We are very blessed in the state of Ohio to have a law that requires public schools to teach that abstinence until marriage is the standard for sexuality, and steer students away from early sexual activity. Ohio Revised Code 3313.6011 has been a law since 1999, but the problem is that until two years ago, the education bureaucracy in Ohio was not keeping tabs on this.
The good news is that some lawmakers two years ago tightened up the law and now, all the school systems in Ohio are audited for their compliance with teaching abstinence and the serious consequences of teen sexual activity. Since that change, the 611 school districts in Ohio have been required to report what they teach. So what have we learned?
We just took a look at the latest audit results about Ohio sex education instruction reported by the Ohio Department of Education and Workforce. Are school districts teaching students material that authentically emphasizes abstinence until marriage? The ODEW reports that 607 out of the 611 school districts were compliant with this law in the 2022-23 school year. So we should all feel very comfortable, right?
Well hold on just a minute, because when you look at the details, it becomes very obvious that no, many districts are not compliant and are flagrantly so. And worse, the ODEW is letting them get away with it.
So we did our own analysis based on what school districts revealed and found that approximately 200 schools clearly teach the required abstinence message. We are very thankful that these schools are conveying the beneficial message about healthy relationships to hundreds of thousands of the state's adolescents.
Other schools may be teaching a sexual risk avoidance message, but we don't know for sure. Many school districts did not give enough details in the audit to validate abstinence teaching. Some have inhouse programs that were not disclosed in the report. Others use outside speakers and textbooks that cannot be verified.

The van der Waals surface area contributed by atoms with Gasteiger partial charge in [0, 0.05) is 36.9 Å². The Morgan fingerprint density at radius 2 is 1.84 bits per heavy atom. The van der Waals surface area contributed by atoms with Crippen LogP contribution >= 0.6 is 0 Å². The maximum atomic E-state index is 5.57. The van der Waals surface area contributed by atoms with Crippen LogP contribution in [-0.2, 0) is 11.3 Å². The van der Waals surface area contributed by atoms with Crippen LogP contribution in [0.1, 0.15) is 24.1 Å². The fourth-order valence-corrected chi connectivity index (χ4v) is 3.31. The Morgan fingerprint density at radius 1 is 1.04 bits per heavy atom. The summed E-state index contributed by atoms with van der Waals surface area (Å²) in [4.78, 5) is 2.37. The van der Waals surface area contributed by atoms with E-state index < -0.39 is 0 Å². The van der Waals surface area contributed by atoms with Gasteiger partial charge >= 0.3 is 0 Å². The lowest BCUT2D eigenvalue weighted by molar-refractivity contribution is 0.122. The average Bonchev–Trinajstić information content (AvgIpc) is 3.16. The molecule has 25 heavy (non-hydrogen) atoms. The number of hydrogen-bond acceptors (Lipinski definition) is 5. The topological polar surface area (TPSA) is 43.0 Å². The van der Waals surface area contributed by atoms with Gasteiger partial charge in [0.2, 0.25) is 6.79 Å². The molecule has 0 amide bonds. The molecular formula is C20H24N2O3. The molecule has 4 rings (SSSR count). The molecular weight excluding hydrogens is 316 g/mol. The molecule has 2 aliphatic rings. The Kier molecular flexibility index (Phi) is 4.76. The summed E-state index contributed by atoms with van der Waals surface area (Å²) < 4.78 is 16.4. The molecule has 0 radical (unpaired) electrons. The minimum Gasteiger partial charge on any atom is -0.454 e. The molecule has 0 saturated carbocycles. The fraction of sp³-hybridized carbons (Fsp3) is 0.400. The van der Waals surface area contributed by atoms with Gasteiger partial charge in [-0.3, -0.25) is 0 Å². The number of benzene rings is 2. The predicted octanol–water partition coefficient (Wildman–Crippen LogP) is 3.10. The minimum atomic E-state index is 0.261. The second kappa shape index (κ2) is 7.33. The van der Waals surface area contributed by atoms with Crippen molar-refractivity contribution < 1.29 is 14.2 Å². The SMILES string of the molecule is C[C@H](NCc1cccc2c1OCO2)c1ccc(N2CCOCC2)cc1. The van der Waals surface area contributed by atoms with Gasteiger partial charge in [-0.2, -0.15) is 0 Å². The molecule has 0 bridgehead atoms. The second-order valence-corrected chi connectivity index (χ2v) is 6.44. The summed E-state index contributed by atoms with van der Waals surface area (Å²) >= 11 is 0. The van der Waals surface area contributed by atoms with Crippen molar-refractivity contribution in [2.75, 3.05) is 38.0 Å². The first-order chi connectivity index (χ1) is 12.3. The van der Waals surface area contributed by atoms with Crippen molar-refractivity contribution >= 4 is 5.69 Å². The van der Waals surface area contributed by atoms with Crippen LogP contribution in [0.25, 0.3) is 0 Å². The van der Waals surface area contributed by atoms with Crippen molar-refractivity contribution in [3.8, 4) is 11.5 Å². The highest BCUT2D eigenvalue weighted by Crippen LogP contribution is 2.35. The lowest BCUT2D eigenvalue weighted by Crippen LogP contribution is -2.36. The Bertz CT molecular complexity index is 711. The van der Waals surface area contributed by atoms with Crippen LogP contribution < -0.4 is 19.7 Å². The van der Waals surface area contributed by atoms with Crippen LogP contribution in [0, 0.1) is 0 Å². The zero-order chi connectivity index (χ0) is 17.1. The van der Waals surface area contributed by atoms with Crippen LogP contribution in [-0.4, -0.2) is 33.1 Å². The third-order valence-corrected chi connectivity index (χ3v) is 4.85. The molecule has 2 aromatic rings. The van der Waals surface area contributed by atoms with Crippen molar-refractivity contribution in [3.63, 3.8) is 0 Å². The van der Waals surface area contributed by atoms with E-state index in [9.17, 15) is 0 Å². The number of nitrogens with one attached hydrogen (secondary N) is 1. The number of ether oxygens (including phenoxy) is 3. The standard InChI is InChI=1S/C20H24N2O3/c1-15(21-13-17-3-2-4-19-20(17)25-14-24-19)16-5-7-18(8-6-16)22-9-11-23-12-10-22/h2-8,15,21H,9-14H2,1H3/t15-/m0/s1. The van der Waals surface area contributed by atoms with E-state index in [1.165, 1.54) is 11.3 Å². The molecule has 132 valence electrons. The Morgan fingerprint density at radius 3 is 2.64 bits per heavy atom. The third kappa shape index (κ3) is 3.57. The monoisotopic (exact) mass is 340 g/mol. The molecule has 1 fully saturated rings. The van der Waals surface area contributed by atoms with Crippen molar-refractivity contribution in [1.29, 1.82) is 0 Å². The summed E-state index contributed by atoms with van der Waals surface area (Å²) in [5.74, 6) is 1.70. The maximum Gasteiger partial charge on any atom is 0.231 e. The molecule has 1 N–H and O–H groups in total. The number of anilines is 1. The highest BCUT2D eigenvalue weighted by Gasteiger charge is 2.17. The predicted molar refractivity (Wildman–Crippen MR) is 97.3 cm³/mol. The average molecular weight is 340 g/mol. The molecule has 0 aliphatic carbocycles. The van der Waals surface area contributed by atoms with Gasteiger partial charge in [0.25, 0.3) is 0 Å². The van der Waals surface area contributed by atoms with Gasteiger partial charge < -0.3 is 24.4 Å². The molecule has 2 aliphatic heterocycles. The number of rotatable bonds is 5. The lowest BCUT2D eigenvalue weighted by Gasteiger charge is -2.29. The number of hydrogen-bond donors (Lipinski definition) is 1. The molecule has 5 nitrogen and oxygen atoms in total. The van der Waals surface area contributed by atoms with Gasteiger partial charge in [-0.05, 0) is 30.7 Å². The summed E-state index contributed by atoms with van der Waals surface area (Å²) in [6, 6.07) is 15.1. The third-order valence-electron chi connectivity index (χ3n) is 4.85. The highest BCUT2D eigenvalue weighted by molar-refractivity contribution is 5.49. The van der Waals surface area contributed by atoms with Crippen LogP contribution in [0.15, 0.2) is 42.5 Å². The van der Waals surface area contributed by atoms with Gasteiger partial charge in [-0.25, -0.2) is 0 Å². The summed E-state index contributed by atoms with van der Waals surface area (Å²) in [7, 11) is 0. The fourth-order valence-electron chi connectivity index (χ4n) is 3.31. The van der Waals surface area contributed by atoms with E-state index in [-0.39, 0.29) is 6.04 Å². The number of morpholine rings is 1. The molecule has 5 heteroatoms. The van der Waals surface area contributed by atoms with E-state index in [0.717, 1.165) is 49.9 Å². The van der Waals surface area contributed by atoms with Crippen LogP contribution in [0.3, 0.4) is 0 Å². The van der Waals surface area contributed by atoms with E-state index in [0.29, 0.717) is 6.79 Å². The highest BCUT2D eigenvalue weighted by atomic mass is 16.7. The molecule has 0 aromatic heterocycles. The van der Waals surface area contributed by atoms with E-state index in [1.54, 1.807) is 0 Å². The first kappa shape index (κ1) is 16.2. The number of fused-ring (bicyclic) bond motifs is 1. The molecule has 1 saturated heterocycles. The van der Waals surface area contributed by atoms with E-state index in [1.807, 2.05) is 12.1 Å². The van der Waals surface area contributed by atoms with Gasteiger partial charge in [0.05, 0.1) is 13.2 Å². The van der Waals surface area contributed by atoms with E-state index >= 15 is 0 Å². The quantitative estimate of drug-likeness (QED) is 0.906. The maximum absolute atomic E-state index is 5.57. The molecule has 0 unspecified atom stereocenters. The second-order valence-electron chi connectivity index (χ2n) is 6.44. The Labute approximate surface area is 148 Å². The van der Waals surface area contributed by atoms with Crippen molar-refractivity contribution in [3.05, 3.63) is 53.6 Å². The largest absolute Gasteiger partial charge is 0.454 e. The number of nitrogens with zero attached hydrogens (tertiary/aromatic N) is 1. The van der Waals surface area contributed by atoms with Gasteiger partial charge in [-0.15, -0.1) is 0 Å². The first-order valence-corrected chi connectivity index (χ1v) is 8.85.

The bad news is that over 50 districts are flagrantly non-compliant and are teaching the often obscene, condom-based programs that fall under the category of “comprehensive sex education.” These programs leave students with the clear impression that sex that is “protected” is normal, even for middle school students, and that the consequences are probably manageable. This is a reckless approach and violates the spirit of the Ohio law.
Such programs also teach students to respect the idea of same sex relationships and that changing one’s gender is possible. Most of these curricula also treat anal sex as a valid sexual behavior that can become relatively “safe” with condom use. This is a medically inaccurate and dangerous message, but it’s covered to satisfy the demands of “LGBTQ” voices that believe this is “inclusive.”
Don’t our children deserve responsible instruction? Wouldn’t the truth be a better idea?
Just because some lessons sprinkle in a few mentions of “abstinence” along the way, does not mean that they meet the requirements of the law. Examining curricula like “Get Real,” “Reducing the Risk,” or “Draw the Line/Respect the Line” shows an over-arching message that does not communicate abstinence-until-marriage but teaches adolescents to go ahead with sexual activity in all directions “when they are ready” as long as they have “protection.”
There is a provision of the law that allows schools to teach something else than strictly abstinence, but to do so, the schools need to notify parents and get their written permission. Some of the schools did notify parents but the Ohio Department of Education and Workforce did not ask whether they received written permission.
The ODEW did a poor job executing the audit and holding schools accountable to follow the requirements of the law. This needs to improve.
And here’s the bottom line on passive “notification” vs. required written permission. If most parents were thoroughly informed and knew their eighth graders were going to be learning how to put condoms on a plastic model in class, do you think they would sign off? I don’t think most would.
So we have a long way to go, and we will keep reporting the truth. Hopefully, the standards will become clearer and parents will express their opinions to their local schools.
Watch for our detailed analysis, coming out shortly.